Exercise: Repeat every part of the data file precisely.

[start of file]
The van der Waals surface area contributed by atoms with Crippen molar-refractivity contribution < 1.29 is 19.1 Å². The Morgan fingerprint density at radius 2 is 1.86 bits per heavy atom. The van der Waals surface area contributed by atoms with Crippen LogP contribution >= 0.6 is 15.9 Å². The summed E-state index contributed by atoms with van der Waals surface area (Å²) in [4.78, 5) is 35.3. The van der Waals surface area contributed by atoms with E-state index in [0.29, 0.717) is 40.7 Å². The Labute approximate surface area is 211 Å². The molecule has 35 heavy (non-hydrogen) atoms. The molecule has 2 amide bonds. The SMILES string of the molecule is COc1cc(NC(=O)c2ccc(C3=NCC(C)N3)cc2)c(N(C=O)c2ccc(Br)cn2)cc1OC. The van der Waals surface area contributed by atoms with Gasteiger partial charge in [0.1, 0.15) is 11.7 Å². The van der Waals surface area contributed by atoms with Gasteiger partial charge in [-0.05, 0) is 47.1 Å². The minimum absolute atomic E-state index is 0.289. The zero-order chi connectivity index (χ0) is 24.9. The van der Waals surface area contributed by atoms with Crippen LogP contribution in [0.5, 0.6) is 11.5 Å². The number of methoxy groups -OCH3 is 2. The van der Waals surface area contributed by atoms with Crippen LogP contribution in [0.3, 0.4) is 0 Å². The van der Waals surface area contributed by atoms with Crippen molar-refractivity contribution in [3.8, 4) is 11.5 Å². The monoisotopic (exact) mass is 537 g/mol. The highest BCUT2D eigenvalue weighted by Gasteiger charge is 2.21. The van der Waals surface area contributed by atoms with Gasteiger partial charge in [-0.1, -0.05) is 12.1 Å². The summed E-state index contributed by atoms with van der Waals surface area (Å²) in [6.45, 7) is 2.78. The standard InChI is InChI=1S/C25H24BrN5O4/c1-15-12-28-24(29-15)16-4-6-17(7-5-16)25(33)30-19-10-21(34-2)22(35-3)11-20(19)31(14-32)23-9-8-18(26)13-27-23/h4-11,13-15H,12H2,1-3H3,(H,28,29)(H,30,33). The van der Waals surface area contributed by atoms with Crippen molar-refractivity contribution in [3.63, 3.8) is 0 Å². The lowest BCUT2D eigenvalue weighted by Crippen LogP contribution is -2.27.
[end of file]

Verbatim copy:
The van der Waals surface area contributed by atoms with Crippen molar-refractivity contribution < 1.29 is 19.1 Å². The Morgan fingerprint density at radius 2 is 1.86 bits per heavy atom. The van der Waals surface area contributed by atoms with Crippen LogP contribution >= 0.6 is 15.9 Å². The summed E-state index contributed by atoms with van der Waals surface area (Å²) in [4.78, 5) is 35.3. The van der Waals surface area contributed by atoms with E-state index in [0.29, 0.717) is 40.7 Å². The Labute approximate surface area is 211 Å². The molecule has 35 heavy (non-hydrogen) atoms. The molecule has 2 amide bonds. The SMILES string of the molecule is COc1cc(NC(=O)c2ccc(C3=NCC(C)N3)cc2)c(N(C=O)c2ccc(Br)cn2)cc1OC. The van der Waals surface area contributed by atoms with Gasteiger partial charge in [0.1, 0.15) is 11.7 Å². The van der Waals surface area contributed by atoms with Gasteiger partial charge in [-0.05, 0) is 47.1 Å². The minimum absolute atomic E-state index is 0.289. The zero-order chi connectivity index (χ0) is 24.9. The van der Waals surface area contributed by atoms with Crippen LogP contribution in [0.5, 0.6) is 11.5 Å². The number of methoxy groups -OCH3 is 2. The van der Waals surface area contributed by atoms with Crippen LogP contribution in [0.3, 0.4) is 0 Å². The van der Waals surface area contributed by atoms with Crippen molar-refractivity contribution in [3.8, 4) is 11.5 Å². The monoisotopic (exact) mass is 537 g/mol. The highest BCUT2D eigenvalue weighted by Gasteiger charge is 2.21. The van der Waals surface area contributed by atoms with Gasteiger partial charge in [-0.1, -0.05) is 12.1 Å². The summed E-state index contributed by atoms with van der Waals surface area (Å²) in [6.45, 7) is 2.78. The standard InChI is InChI=1S/C25H24BrN5O4/c1-15-12-28-24(29-15)16-4-6-17(7-5-16)25(33)30-19-10-21(34-2)22(35-3)11-20(19)31(14-32)23-9-8-18(26)13-27-23/h4-11,13-15H,12H2,1-3H3,(H,28,29)(H,30,33). The van der Waals surface area contributed by atoms with Crippen molar-refractivity contribution in [3.63, 3.8) is 0 Å². The lowest BCUT2D eigenvalue weighted by Crippen LogP contribution is -2.27.